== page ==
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Keeping The Workplace Secure With Access ID Cards

Sep 6, 2008
All businesses and facilities need to accept visitors at some time during the day - otherwise you would be working in a top security area, and even prisons accept visitors. It is vitally important to manage visitors in a secure way, but it is also important to process visitors quickly and simply. If it is too difficult to accept a visitor, reception staff will be tempted to ignore or bend the systems to make their life easier, and it is at that time that a security breach will happen.

From the smallest business to the largest, most companies still use a "signing in" system at the main reception desk. This typically works something along these lines:

1. The visitor arrives at the main entrance, and possibly has to pass a security point
2. The visitor approaches the main receptionist and anounnces who they are and who they are visiting
3. The receptionist gets them to sign into a visitors book, including car registration details and the time of arrival
4. The receptionist hands over a "visitors" card and points them in the right direction.

Sadly, this system is all to easy to beat. One story I know to be true is of a sales person arriving at a secure facility to which he had been several times before. Although there was a secured carpark, a simple wave and smile at the guard and the gates opened. The same was true at reception - the sales man simply looked like he know where he was going and went straight up to the department he was selling to. To get there he even had to pass through secure doors, which was simply accomplished by timing the approach carefully and smiling nicely at the person coming the other way. Security was breached and nobody knew anything about it.

If you value the security of your business more than that of the one above (and that was a real example from a high security company), then it is important to stop and look at the entrance procedures again, but from a modern technology perspective...

If your entrance gates are controlled by an electronic proximity sensor system, the gates can be automatically opened for authorised vehicles, and security alerted for visitors. Unwanted visitors are stopped even entering the site.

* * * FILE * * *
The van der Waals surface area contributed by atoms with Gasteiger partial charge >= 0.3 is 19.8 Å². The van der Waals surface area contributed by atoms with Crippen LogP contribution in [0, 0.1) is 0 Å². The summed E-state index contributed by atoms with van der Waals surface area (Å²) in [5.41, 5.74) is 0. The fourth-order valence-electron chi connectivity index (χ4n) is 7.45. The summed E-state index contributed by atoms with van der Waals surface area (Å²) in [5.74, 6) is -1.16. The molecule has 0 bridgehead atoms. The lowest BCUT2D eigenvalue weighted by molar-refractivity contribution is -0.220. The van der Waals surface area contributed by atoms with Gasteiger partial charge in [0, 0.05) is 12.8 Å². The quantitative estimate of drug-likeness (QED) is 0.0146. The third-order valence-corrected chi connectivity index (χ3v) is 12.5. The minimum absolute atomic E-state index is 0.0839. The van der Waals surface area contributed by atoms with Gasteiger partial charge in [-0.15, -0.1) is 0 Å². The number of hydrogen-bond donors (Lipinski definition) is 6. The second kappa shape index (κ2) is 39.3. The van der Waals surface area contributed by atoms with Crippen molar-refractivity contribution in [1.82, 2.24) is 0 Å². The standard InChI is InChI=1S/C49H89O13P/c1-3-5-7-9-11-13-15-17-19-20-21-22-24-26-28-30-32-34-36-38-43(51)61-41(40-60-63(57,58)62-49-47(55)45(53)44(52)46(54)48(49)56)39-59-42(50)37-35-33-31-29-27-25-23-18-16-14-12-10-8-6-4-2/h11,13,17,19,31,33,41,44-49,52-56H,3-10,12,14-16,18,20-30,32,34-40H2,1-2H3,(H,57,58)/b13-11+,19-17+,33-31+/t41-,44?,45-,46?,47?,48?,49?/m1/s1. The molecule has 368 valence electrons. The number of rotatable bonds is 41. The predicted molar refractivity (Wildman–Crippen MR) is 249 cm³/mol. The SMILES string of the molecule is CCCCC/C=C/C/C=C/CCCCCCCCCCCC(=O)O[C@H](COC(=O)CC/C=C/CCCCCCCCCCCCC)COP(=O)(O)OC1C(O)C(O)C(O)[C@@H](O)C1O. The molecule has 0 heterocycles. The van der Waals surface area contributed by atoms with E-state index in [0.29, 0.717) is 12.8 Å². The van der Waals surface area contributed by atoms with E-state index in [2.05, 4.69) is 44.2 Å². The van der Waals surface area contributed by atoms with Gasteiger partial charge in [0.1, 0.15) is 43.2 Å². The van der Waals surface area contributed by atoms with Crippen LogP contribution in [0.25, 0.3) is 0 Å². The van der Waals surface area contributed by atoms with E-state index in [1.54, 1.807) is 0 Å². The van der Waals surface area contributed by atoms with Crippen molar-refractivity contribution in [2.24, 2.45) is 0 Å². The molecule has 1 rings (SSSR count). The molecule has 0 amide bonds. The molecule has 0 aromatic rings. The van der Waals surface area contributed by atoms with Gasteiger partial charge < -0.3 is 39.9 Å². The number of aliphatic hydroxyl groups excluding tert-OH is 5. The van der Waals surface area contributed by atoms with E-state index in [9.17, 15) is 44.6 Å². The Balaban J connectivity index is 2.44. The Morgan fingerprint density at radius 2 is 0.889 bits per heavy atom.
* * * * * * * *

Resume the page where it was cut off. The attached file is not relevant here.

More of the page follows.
At reception, the receptionist can be warned when a visitor is approaching because they will not have a valid identification card. All staff can be monitored as they enter the building, including timing their entry and exit, and anyone without a card will have no choice but to approach the receptionist.

Once their identity is gathered, they can then be issued a temporary printed visitors card, which will contain the technology to allow them access only to the parts of the building to which they should visit, and to no other areas. The use of radio frequency access cards or identification cards is actually very straightforward, and the cost is not prohibitive, even for visitors.

As with any security system, secure doors are only as secure as the staff who use them. Staff policy should actively discourage the propping open of doors, and there should be a severe warning to staff who let people who they do not actually know or trust through any secure door. If an unwanted visitor cannot travel from one area to another without being detected by members of staff, any likelihood of a security breach is dramatically reduced.

Additional security can be added by using a different coloured security card for each day of the week - any intruders will stick out like a sore thumb!

Only by looking at your security system from the point of view of a determined and confident individual will you be able to prevent breaches and promote confidence in your systems to your customers.
About the Author
Mr Bradfield is a copy writer and web designer who works for 'The Cardnetwork' (http://www.thecardnetwork.co.uk), the most popular manufacturer of ID Cards, ID card printers and card supplies in the UK.
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